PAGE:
Prolonged latency of preterm premature rupture of membranes and risk of neonatal sepsis.
        Am J Obstet Gynecol. 2016; 214: 743.e1-743.e6
        • Lorthe E.
        • Torchin H.
        • Delorme P.
        • et al.
        Preterm premature rupture of membranes at 22-25 weeks’ gestation: perinatal and 2-year outcomes within a national population-based study (EPIPAGE-2).
        Am J Obstet Gynecol. 2018; 219: 298.e1-298.e14
        • Dewan H.
        • Morris J.M.
        A systematic review of pregnancy outcome following preterm premature rupture of membranes at a previable gestational age.
        Aust N Z J Obstet Gynaecol. 2001; 41: 389-394
        • Wagner P.
        • Sonek J.
        • Mayr S.
        • et al.
        Outcome of pregnancies with spontaneous PPROM before 24+0 weeks’ gestation.
        Eur J Obstet Gynecol Reprod Biol. 2016; 203: 121-126
        • Lee J.Y.
        • Ahn T.G.
        • Jun J.K.
        Short-term and long-term postnatal outcomes of expectant management after previable preterm premature rupture of membranes with and without persistent oligohydramnios.
        Obstet Gynecol. 2015; 126: 947-953
        • Manuck T.A.
        • Eller A.G.
        • Esplin M.S.
        • Stoddard G.J.
        • Varner M.W.
        • Silver R.M.
        Outcomes of expectantly managed preterm premature rupture of membranes occurring before 24 weeks of gestation.
        Obstet Gynecol. 2009; 114: 29-37
        • Kibel M.
        • Asztalos E.
        • Barrett J.
        • et al.
        Outcomes of pregnancies complicated by preterm premature rupture of membranes between 20 and 24 weeks of gestation.
        Obstet Gynecol. 2016; 128: 313-320
        • Sim W.H.
        • Araujo Júnior E.
        • Da Silva Costa F.
        • Sheehan P.M.
        Maternal and neonatal outcomes following expectant management of preterm prelabour rupture of membranes before viability.
        J Perinat Med. 2017; 45: 29-44
        • American College of Obstetricians and Gynecologists, Society for Maternal-Fetal Medicine
        Obstetric Care consensus No. 6: periviable birth.
        Obstet Gynecol. 2017; 130: e187-e199
        • Mercer B.M.
        Preterm premature rupture of the membranes.
        Obstet Gynecol. 2003; 101: 178-193
        • Sim W.H.
        • Ng H.
        • Sheehan P.
        Maternal and neonatal outcomes following expectant management of preterm prelabour rupture of membranes before viability.
        J Matern etal Neonatal Med. 2020; 33: 533-541
        • Rossi R.M.
        • DeFranco E.A.
        Maternal complications associated with periviable birth.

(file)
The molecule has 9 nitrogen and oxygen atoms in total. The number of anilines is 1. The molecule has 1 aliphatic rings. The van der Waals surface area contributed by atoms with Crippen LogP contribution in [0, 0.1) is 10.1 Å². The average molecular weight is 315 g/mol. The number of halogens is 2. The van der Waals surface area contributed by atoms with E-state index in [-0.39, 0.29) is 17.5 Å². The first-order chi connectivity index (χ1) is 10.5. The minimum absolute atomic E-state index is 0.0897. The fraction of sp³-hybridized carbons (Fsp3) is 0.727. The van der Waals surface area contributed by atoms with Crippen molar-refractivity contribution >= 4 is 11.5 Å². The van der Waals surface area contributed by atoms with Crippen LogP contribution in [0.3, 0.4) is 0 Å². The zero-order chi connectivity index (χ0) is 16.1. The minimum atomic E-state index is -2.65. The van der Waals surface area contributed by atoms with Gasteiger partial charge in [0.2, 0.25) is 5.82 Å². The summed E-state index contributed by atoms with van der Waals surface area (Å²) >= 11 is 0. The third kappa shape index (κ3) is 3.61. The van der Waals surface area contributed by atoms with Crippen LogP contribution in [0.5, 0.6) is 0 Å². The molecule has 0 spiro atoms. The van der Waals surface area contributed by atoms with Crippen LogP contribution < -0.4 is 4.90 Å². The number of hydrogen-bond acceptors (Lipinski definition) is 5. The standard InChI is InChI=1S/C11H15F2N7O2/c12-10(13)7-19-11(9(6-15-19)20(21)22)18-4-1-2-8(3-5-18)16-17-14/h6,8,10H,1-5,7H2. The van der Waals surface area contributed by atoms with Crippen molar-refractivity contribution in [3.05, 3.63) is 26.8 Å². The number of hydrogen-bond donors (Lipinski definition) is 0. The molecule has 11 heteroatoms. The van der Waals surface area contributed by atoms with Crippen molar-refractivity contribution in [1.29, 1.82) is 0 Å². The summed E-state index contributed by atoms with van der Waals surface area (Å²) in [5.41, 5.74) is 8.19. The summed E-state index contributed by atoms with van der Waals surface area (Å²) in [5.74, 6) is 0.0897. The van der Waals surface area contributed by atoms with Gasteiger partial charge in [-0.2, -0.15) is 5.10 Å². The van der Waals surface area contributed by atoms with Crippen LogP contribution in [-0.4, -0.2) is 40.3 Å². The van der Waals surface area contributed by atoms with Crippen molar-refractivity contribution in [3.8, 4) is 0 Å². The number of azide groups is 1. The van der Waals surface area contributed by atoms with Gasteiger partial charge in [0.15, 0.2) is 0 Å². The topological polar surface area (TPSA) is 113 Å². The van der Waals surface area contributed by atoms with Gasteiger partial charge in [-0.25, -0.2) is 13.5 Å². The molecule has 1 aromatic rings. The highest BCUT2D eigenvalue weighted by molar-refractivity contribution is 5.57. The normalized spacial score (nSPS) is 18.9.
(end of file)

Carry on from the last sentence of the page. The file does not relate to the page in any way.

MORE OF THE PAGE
Obstet Gynecol. 2018; 132: 107-114
        • Committee Opinion No
        712: intrapartum management of intraamniotic infection.
        Obstet Gynecol. 2017; 130: e95-e101
        • Edlow A.G.
        • Hou M.Y.
        • Maurer R.
        • Benson C.
        • Delli-Bovi L.
        • Goldberg A.B.
        Uterine evacuation for second-trimester fetal death and maternal morbidity.
        Obstet Gynecol. 2011; 117: 307-316
        • Autry A.M.
        • Hayes E.C.
        • Jacobson G.F.
        • Kirby R.S.
        A comparison of medical induction and dilation and evacuation for second-trimester abortion.
        Am J Obstet Gynecol. 2002; 187: 393-397
        • Whitley K.A.
        • Trinchere K.
        • Prutsman W.
        • Quiñones J.N.
        • Rochon M.L.
        Midtrimester dilation and evacuation versus prostaglandin induction: a comparison of composite outcomes.
        Am J Obstet Gynecol. 2011; 205: 386.e1-386.e7
        • Bryant A.G.
        • Grimes D.A.
        • Garrett J.M.
        • Stuart G.S.
        Second-trimester abortion for fetal anomalies or fetal death: labor induction compared with dilation and evacuation.
        Obstet Gynecol. 2011; 117: 788-792
        • Wacholder S.
        Binomial regression in GLIM: estimating risk ratios and risk differences.
        Am J Epidemiol. 1986; 123: 174-184
        • Dotters-Katz S.K.
        • Panzer A.
        • Grace M.R.
        • et al.
        Maternal morbidity after previable prelabor rupture of membranes.
        Obstet Gynecol. 2017; 129: 101-106
        • Morris J.M.
        • Roberts C.L.
        • Bowen J.R.
        • et al.
        Immediate delivery compared with expectant management after preterm pre-labour rupture of the membranes close to term (PPROMT trial): a randomised controlled trial.
        Lancet. 2016; 387: 444-452
        • Zackler A.
        • Flood P.
        • Dajao R.
        • Maramara L.
        • Goetzl L.
        Suspected chorioamnionitis and myometrial contractility: mechanisms for increased risk of cesarean delivery and postpartum hemorrhage.
        Reprod Sci. 2019; 26: 178-183
        • Jacques L.
        • Heinlein M.
        • Ralph J.
        • et al.
        Complication rates of dilation and evacuation and labor induction in second-trimester abortion for fetal indications: a retrospective cohort study.
        Contraception. 2020; 102: 83-86
        • McKenzie F.
        • Tucker Edmonds B.
        Offering induction of labor for 22-week premature rupture of membranes: a survey of obstetricians.
        J Perinatol. 2015; 35: 553-557
        • Hajdu S.A.
        • Rossi R.M.
        • DeFranco E.A.
        Factors associated with maternal and neonatal interventions at the threshold of viability.
        Obstet Gynecol. 2020; 135: 1398-1408